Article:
Calling Baltimore State's Attorney Marilyn Mosby (shown) a “runaway prosecutor” in the Freddie Gray case, legal activist and law professor John Banzhaf filed a complaint last Thursday with the Maryland Bar Counsel. He demanded an investigation into her mishandling of the prosecution of six officers involved in the Freddie Gray case on several grounds:
She did not have probable cause to support bringing a successful conviction in any of the cases;
She made public statements that prejudiced those cases;
She withheld evidence from the officers’ defense attorneys that would have helped their cases against her charges;
She continued to prosecute other officers even after the judge involved hasn’t found sufficient evidence to convict any of them so far; and
She engaged in conduct that was “dishonest, fraudulent, deceitful and which misrepresented the facts” in those cases.
The case received national attention when it was claimed that local police officers so badly mistreated Gray during his transport to a station house for booking that he died from his injuries a week later. The incident occurred on April 12, 2015; Gray died on April 19; and on May 1 Mosby filed charges against six officers who were involved.
During that announcement Mosby prejudiced her case against the officers by responding to protests and riots instigated by the Black Lives Matter movement, saying: “I heard your call for ‘No justice, no peace.’ Your peace is sincerely needed as I work to deliver justice on behalf of this young man.... Our time has come.”
It later turned out that this “young man” had a long rap sheet relating to some 20 criminal charges in various drug crimes, five of which were pending against him at the time of his arrest.
Page Croyder, who spent 21 years in the Baltimore state’s attorney’s office, wrote in the Baltimore Sun that “any prosecutor interested in the truth and in justice would have used all the tools at her disposal to find them. Ms. Mosby ignored them.” Croyder explained:
She had one of the most experienced homicide prosecutors in the state of Maryland as chief of her homicide unit, but did not ask him to investigate.
She had the policer report all of one day before filing charges [against the officers]; her mind was already made up.
And she failed to make use of the grand jury to gather, probe and test the evidence before a group of average citizens [before deciding to file charges].
In addition, wrote Croyder:
Published ethical standards prohibit the use of a prosecutor’s powers [for] political (crowd control) or personal (career ambition) purposes. They demand that prosecutors be fair and objective and protect the innocent.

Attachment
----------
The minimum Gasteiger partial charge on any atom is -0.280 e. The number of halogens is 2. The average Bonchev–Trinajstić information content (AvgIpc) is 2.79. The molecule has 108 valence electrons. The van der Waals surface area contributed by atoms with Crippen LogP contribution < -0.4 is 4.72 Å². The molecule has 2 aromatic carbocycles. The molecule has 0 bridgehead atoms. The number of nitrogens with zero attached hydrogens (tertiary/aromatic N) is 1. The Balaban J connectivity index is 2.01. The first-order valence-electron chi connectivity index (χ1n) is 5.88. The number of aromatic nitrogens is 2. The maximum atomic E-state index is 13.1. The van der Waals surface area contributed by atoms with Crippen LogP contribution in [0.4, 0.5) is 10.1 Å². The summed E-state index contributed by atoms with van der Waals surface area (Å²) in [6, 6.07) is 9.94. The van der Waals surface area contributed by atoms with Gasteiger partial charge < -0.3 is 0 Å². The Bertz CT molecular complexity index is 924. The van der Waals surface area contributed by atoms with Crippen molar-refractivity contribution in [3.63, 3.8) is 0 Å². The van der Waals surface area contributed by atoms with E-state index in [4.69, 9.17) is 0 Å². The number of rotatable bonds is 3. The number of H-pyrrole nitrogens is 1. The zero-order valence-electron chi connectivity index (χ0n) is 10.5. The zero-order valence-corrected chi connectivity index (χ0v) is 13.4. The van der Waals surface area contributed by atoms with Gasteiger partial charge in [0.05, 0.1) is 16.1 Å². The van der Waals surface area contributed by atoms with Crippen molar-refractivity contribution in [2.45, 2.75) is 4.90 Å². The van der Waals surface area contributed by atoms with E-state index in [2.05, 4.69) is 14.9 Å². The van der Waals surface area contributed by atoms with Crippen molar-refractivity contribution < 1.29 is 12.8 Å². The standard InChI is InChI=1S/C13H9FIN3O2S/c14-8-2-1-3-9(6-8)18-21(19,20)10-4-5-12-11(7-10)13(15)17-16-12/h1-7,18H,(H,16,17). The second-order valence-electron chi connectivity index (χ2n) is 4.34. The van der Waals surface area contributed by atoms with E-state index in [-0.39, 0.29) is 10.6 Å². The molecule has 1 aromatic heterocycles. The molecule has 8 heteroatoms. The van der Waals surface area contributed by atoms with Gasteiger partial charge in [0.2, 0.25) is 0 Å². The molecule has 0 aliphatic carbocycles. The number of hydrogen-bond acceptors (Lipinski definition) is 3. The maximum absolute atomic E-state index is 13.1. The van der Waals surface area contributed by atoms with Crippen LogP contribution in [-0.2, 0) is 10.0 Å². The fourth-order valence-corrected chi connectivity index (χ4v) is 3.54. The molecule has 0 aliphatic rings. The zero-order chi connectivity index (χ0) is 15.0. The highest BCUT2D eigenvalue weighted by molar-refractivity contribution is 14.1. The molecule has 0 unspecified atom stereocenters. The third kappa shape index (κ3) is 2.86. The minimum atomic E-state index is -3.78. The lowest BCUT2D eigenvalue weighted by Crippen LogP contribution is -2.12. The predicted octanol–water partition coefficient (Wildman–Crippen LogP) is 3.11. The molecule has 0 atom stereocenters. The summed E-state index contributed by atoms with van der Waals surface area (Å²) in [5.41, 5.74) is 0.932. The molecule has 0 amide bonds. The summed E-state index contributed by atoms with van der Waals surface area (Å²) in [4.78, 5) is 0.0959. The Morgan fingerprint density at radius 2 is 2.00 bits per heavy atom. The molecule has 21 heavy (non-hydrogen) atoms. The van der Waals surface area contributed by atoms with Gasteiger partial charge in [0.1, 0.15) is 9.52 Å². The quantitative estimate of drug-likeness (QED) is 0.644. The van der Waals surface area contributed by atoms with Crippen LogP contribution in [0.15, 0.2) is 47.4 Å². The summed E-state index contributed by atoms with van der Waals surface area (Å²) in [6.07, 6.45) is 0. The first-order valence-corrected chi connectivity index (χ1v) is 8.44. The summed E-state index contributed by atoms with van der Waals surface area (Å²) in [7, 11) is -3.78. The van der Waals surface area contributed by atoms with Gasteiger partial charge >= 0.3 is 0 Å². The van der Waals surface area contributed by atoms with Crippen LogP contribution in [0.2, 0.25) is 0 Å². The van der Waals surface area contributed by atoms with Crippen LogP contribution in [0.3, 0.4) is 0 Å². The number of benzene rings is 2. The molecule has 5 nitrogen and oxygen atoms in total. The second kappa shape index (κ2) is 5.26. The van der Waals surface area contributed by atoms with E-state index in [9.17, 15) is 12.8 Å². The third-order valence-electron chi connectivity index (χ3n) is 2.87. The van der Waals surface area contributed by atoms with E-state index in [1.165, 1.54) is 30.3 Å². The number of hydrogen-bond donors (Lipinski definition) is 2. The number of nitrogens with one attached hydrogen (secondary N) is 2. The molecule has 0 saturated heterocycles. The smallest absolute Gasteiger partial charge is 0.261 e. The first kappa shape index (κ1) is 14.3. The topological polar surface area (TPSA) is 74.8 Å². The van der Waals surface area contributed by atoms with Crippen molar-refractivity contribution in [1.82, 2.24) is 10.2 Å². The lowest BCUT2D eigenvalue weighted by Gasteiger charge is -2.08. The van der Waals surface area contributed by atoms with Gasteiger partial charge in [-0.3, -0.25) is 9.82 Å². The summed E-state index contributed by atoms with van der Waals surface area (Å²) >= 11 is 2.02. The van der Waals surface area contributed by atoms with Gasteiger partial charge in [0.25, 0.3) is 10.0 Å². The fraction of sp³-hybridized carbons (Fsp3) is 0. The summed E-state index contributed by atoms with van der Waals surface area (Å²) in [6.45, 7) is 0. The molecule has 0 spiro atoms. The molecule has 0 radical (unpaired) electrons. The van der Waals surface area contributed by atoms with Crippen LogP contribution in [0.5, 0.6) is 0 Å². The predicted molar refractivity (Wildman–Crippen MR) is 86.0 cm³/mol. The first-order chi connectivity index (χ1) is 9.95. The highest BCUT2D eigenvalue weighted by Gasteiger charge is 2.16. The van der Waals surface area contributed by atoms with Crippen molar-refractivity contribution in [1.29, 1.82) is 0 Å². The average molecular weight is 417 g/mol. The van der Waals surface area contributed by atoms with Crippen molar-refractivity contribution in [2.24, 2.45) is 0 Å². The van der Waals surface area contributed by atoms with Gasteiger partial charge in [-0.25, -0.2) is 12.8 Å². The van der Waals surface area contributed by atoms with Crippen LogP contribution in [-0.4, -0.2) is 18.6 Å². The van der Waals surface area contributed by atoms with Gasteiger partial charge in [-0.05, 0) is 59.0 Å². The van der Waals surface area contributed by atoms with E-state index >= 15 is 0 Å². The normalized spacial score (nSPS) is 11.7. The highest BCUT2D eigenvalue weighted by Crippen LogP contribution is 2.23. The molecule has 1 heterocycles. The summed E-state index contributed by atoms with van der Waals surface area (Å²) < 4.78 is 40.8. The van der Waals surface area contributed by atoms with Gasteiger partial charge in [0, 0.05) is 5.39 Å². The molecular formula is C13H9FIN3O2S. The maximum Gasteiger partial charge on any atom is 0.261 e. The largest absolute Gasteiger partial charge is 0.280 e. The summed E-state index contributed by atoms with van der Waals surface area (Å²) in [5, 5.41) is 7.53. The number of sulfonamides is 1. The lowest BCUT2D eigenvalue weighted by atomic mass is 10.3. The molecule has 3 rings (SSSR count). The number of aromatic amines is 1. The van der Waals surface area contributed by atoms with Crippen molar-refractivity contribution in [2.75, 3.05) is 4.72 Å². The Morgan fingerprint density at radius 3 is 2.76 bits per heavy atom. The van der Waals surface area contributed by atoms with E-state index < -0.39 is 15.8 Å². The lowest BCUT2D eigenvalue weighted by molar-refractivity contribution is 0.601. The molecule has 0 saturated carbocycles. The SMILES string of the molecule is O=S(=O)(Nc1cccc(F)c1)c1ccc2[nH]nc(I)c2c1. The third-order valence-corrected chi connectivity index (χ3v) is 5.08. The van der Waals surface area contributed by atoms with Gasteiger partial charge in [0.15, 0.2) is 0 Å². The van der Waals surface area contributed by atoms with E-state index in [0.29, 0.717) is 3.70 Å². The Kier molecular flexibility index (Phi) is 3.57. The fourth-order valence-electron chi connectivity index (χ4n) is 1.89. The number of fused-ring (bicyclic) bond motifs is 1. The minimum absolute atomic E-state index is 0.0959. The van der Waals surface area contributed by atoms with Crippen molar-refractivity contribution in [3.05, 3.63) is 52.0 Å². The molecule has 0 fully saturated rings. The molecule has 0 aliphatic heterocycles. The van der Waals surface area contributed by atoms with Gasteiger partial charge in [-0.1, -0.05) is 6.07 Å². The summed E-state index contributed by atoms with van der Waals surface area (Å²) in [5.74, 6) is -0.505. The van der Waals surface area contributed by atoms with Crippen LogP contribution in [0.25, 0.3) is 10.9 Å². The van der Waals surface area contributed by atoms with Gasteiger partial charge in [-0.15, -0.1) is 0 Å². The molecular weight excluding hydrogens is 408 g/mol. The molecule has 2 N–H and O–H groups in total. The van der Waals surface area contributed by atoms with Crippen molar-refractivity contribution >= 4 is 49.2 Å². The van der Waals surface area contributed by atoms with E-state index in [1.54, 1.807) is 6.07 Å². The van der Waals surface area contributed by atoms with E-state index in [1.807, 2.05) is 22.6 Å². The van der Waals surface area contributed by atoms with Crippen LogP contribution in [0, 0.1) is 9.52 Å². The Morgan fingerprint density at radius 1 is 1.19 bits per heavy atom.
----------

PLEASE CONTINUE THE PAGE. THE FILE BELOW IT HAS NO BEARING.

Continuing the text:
Instead, Ms. Mosby, without all of the evidence yet available to her, pandered to the public by promising “justice” for Freddie Gray.
With the announcement that she is moving ahead with the trial of the fourth officer involved in the incident, Lt. Brian Rice, with pretrial motions to be offered on Tuesday, July 5, Mosby finds herself in a pickle of her own making. If she offers to withdraw charges, she confirms the claim that she never had sufficient evidence in the first place. If she proceeds, and loses the case against Rice, which observers say is very likely, the loss will reinforce the ethics charges, making her disbarment more likely.
But the damage has already been done, either way. Alfred Regnery, president of the Law Enforcement Legal Defense Fund, which is helping to pay the legal fees of the six officers charged in the case, wrote:
First is the staggering increase in crime in Baltimore since the Freddie Gray incident — much of it attributable to the “Ferguson effect” of police reluctance to put themselves in danger of prosecution.
She has also made it more difficult for other prosecutors to bring difficult cases [to trial] since she has generated [so much] distrust and suspicion of the justice system among her constituents.
Even beyond that, however, is the damage she has done, and continues to do, to the justice system itself which relies on public trust and reliance by the people affected by it that it is run professionally, without bias, and without political interference.
Over the weekend an online poll is gaining momentum urging Mosby to resign her position. The combination of her political pandering, her public rush to judgment, her efforts to seek personal aggrandizement and fame, her withholding evidence crucial to the defense and pending defamation lawsuits against her by two of the officers already acquitted all but guarantees that Mosby’s future as Baltimore state’s attorney will be short-lived. It could even end as soon as Tuesday when pre-trial motions are offered in the Rice trial with the possible announcement that she and her office are withdrawing charges.
The New American will continue to keep its readers informed about the case as they develop.
Photo of Baltimore State's Attorney Marilyn Mosby: AP Images